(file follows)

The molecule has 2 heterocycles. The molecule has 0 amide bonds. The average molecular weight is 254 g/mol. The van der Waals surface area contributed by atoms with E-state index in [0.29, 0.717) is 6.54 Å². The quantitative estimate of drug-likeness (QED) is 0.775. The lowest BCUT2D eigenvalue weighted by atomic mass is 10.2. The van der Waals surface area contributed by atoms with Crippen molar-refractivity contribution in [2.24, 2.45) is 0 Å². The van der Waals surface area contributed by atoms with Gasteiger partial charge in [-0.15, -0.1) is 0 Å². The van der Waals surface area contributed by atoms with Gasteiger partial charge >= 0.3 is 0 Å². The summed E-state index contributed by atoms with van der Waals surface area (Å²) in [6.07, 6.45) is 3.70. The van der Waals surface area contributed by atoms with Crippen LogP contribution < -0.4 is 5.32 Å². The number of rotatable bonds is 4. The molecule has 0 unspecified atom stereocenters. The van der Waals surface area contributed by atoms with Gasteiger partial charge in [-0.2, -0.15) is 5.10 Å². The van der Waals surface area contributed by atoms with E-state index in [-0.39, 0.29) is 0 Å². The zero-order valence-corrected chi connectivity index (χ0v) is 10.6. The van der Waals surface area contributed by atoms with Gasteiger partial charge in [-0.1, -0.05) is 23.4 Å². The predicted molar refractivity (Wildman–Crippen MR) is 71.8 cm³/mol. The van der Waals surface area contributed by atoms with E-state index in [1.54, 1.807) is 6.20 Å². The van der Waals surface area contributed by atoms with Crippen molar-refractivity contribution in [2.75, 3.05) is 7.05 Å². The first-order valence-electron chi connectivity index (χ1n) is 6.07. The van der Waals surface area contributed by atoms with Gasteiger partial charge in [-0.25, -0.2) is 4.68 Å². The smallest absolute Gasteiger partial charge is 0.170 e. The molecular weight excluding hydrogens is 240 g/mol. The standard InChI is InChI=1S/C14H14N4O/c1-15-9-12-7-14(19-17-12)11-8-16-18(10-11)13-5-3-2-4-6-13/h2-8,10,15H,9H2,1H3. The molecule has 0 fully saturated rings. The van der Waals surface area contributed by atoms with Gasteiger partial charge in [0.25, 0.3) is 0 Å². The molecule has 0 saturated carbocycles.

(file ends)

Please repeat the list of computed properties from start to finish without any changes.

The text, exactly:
The molecule has 2 heterocycles. The molecule has 0 amide bonds. The average molecular weight is 254 g/mol. The van der Waals surface area contributed by atoms with E-state index in [0.29, 0.717) is 6.54 Å². The quantitative estimate of drug-likeness (QED) is 0.775. The lowest BCUT2D eigenvalue weighted by atomic mass is 10.2. The van der Waals surface area contributed by atoms with Crippen molar-refractivity contribution in [2.24, 2.45) is 0 Å². The van der Waals surface area contributed by atoms with Gasteiger partial charge in [-0.15, -0.1) is 0 Å². The van der Waals surface area contributed by atoms with Gasteiger partial charge >= 0.3 is 0 Å². The summed E-state index contributed by atoms with van der Waals surface area (Å²) in [6.07, 6.45) is 3.70. The van der Waals surface area contributed by atoms with Crippen LogP contribution < -0.4 is 5.32 Å². The number of rotatable bonds is 4. The molecule has 0 unspecified atom stereocenters. The van der Waals surface area contributed by atoms with Gasteiger partial charge in [-0.2, -0.15) is 5.10 Å². The van der Waals surface area contributed by atoms with E-state index in [-0.39, 0.29) is 0 Å². The zero-order valence-corrected chi connectivity index (χ0v) is 10.6. The van der Waals surface area contributed by atoms with Gasteiger partial charge in [-0.1, -0.05) is 23.4 Å². The predicted molar refractivity (Wildman–Crippen MR) is 71.8 cm³/mol. The van der Waals surface area contributed by atoms with E-state index in [1.54, 1.807) is 6.20 Å². The van der Waals surface area contributed by atoms with Crippen molar-refractivity contribution in [2.75, 3.05) is 7.05 Å². The first-order valence-electron chi connectivity index (χ1n) is 6.07. The van der Waals surface area contributed by atoms with Gasteiger partial charge in [-0.25, -0.2) is 4.68 Å². The smallest absolute Gasteiger partial charge is 0.170 e. The molecular weight excluding hydrogens is 240 g/mol. The standard InChI is InChI=1S/C14H14N4O/c1-15-9-12-7-14(19-17-12)11-8-16-18(10-11)13-5-3-2-4-6-13/h2-8,10,15H,9H2,1H3. The molecule has 0 fully saturated rings. The van der Waals surface area contributed by atoms with Gasteiger partial charge in [0.25, 0.3) is 0 Å². The molecule has 0 saturated carbocycles.